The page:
Thursday, October 18, 2007

Biosimilars in Europe: Docs Decide

Biosimilars may have won a regulatory pathway in Europe, but they’re having a tough time getting to patients. Last week Spain became the second of Europe’s big five markets, after France, to announce this year that biologic drugs cannot automatically be substituted. Italy is expected to announce a similar decision before year-end.

In many European countries, pharmacists are required—sometimes incented—to dispense a cheaper generic equivalent of whatever brand a doctor has prescribed, if one is available. The rulings in Spain and France mean that this principle won’t hold for biologic drugs—a category for which substitution rules have not, until the advent of biosimilars, been needed at all.

It’s a blow for biosimilar firms, banking on their products’ lower price and perceived equivalence to reference biologicals in order to gain market share.

Doctors will henceforth have to specify which precise brand they want to dispense; if they don’t, “pharmacists will have to check back with the doctor,” according to Thomas Bols, Chair of EuropaBio’s Biosimilar Working Group and Director, Government Affairs, Amgen.

Now granted, for most biologicals we’re talking hospital docs, working in a specialized setting. But the situation still sounds somewhat complex, particularly given biosimilar firms’ apparent victory when Sandoz’s EPO was granted the same international non-proprietary (INN) name as its reference drug, J&J’s Eprex. (Both are epoetin alfa, and you can read more here.)

Same non-proprietary name, same drug, right? Wrong. Bols admits that this particular INN decision from the World Health Organization (in charge of INN naming), came as a surprise to the innovator lobby. But, he adds, any lingering questions over the appropriateness and enforceability of INN rules “only emphasize the need for good rules on automatic substitution.”

For him, a good rule is what’s emerged in France and Spain, as well as in the Netherlands and some Nordic countries: placing the onus on doctors to explicitly prescribe the generic. That means docs need to understand both sides’ arguments. Fine for the innovators—marketing is a big part of what they do. Not so fine for generics firms, for which marketing falls outside of their strategic and financial scope.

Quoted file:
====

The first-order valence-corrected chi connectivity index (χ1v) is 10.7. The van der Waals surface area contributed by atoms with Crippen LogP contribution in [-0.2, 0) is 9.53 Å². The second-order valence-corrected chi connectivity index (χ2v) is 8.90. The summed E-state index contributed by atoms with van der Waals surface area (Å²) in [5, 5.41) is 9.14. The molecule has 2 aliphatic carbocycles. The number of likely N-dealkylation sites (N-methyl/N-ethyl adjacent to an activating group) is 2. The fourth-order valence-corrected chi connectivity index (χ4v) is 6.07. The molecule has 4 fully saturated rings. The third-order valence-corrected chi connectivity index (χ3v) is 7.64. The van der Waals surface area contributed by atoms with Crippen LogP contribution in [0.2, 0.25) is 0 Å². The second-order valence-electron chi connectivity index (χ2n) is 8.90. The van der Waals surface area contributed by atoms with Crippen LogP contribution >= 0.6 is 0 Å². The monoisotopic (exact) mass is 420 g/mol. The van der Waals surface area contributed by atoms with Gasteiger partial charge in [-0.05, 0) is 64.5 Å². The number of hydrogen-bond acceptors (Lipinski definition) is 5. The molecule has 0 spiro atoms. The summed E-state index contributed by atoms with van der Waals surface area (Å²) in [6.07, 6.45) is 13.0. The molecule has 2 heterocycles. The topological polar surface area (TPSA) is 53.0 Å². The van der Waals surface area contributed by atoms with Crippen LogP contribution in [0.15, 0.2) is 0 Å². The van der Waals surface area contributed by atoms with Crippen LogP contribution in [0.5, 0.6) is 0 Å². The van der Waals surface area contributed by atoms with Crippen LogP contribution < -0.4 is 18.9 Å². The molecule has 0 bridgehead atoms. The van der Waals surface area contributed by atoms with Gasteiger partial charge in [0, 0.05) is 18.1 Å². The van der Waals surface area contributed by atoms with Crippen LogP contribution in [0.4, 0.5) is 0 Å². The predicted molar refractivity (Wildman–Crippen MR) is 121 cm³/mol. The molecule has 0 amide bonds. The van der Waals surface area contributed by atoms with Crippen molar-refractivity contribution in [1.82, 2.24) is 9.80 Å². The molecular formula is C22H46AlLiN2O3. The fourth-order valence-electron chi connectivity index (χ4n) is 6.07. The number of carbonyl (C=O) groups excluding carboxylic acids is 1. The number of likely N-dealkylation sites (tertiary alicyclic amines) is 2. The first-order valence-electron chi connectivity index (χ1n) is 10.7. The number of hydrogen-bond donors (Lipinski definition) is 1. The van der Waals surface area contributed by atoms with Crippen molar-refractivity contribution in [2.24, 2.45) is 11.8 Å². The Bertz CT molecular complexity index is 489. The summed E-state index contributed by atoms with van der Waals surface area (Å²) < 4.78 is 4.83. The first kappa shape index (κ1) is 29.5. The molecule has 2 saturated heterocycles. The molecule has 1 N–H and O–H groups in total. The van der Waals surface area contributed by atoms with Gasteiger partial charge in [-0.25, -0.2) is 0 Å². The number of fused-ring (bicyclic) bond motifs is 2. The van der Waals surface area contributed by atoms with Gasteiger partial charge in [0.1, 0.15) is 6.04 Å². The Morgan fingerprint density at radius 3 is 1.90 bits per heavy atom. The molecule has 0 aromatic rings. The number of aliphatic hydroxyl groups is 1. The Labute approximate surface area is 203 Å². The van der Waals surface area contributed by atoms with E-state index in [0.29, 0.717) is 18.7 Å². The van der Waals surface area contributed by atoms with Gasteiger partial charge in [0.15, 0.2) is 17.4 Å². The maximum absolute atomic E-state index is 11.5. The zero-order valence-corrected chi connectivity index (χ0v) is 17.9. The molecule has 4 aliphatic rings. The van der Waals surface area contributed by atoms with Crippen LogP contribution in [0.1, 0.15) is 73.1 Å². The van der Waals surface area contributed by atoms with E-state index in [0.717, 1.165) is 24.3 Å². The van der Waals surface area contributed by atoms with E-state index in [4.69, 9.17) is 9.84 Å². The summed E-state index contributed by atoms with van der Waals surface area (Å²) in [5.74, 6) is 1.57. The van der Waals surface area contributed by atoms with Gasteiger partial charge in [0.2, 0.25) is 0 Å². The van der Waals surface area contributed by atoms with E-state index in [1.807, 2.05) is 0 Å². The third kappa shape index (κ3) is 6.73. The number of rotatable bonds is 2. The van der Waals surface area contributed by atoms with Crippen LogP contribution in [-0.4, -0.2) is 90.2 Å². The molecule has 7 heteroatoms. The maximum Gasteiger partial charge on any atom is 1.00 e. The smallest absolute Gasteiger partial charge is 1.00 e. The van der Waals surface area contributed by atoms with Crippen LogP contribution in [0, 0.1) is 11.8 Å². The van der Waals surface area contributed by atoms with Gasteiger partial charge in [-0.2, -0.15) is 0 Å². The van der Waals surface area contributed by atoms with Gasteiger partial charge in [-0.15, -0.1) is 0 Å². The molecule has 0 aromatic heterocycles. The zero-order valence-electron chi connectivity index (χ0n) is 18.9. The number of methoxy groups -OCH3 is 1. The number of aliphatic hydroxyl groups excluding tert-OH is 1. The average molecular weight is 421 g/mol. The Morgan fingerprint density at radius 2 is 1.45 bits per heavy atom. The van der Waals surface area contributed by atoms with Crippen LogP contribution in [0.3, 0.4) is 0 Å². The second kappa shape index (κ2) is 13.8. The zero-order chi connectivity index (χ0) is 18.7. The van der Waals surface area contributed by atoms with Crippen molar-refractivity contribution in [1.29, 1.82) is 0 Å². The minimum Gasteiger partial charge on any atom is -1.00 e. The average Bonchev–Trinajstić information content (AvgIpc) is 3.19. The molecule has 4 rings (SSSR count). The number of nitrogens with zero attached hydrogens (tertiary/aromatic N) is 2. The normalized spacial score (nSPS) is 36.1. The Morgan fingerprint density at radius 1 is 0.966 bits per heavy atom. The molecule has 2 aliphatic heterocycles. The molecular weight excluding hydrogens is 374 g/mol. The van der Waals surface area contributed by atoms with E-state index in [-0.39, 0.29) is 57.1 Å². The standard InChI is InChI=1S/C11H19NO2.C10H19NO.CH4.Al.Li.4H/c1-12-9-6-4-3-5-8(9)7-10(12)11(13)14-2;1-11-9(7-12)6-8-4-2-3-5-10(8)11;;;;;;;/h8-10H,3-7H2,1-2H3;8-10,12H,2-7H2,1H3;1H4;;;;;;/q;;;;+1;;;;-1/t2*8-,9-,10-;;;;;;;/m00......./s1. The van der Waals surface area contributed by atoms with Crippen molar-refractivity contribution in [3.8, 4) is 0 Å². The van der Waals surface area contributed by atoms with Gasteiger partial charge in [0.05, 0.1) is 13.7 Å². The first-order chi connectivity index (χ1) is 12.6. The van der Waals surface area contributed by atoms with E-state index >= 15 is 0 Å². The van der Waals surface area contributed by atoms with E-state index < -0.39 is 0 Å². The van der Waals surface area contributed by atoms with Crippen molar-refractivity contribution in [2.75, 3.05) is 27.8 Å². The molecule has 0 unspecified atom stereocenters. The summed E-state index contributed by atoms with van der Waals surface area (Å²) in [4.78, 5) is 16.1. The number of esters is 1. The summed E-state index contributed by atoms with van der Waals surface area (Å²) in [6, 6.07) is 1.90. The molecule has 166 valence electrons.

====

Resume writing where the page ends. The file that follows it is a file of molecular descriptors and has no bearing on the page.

Now granted, in countries like Germany, doctors too are incented by budgetary restrictions to prescribe cheap drugs where possible. Similar cost-pressures apply in hospitals. But all doctors also hear innovator lobbyists emphasizing that “approval [of biosimilars] is based on a limited safety package,” as Bols clarified to IN VIVO Blog, and that there are “important therapeutic differences” between biosimilars and innovator drugs. What doctor is going to prescribe a biosimilar for which there’s little or no on-market experience, rather than a branded drug, in particular for chronic conditions?

The European Generics Association, representing biosimilar firms, calls all this scare tactics. According to Suzette Kox, the EGA’s Senior Director of Scientific Affairs, the Spanish decision “won’t impact [doctors’] prescription of biosimilar medicines” but “raises concerns because it is based on perceptions created by certain interested parties, and on a lack of scientific information and knowledge.” She argues, as EGA has all along, that manufacturing changes to any reference drug—a new plant, a new cell line or whatever—introduce variability within innovator products that’s analogous to that between an innovator drug and a biosimilar, yet all batches of innovator drugs like Eprex are assumed to be interchangeable. “The same scientific approach should apply to biosimilar medicines,” she asserts, “as there is no fundamental difference between biosimilar and their respective reference products.”

Some docs will believe that; some, too, might read the EMEA guidelines which state that trials of biosimilar medicines are required to demonstrate that there are “no meaningful differences between the biosimilar and the biological reference medicine in terms of safety or efficacy” before approval is granted.

The fact is that no-one really knows just how similar biosimilars are to reference drugs, and they won’t know until such products have had several years’ worth of market exposure. That’s why the question of how often and how widely these drugs should be prescribed is being passed like a hot potato: EMEA left the substitution decision up to member states, and governments have now passed it on to doctors.

That’s not, fundamentally, a bad situation: why shouldn’t prescribers decide? Brand-specific prescribing also makes pharmacovigilance easier; indeed, this is a key argument that innovators put forward in favor of the approach.

Once such pharmacovigilance data is available, splattered all over the web and in cost-conscious health ministries’ hands, it’s possible—granted no nasty surprises--that some of these rulings on non-substitution may be reversed. (And maybe by then the US will pass biosimilars legislation, too.)
In the meantime, though, biosimilars will be treated with caution--short of any radical new government cost-cutting measures that speak louder to docs’ pockets than clinical scare stories do to their scientific judgment.

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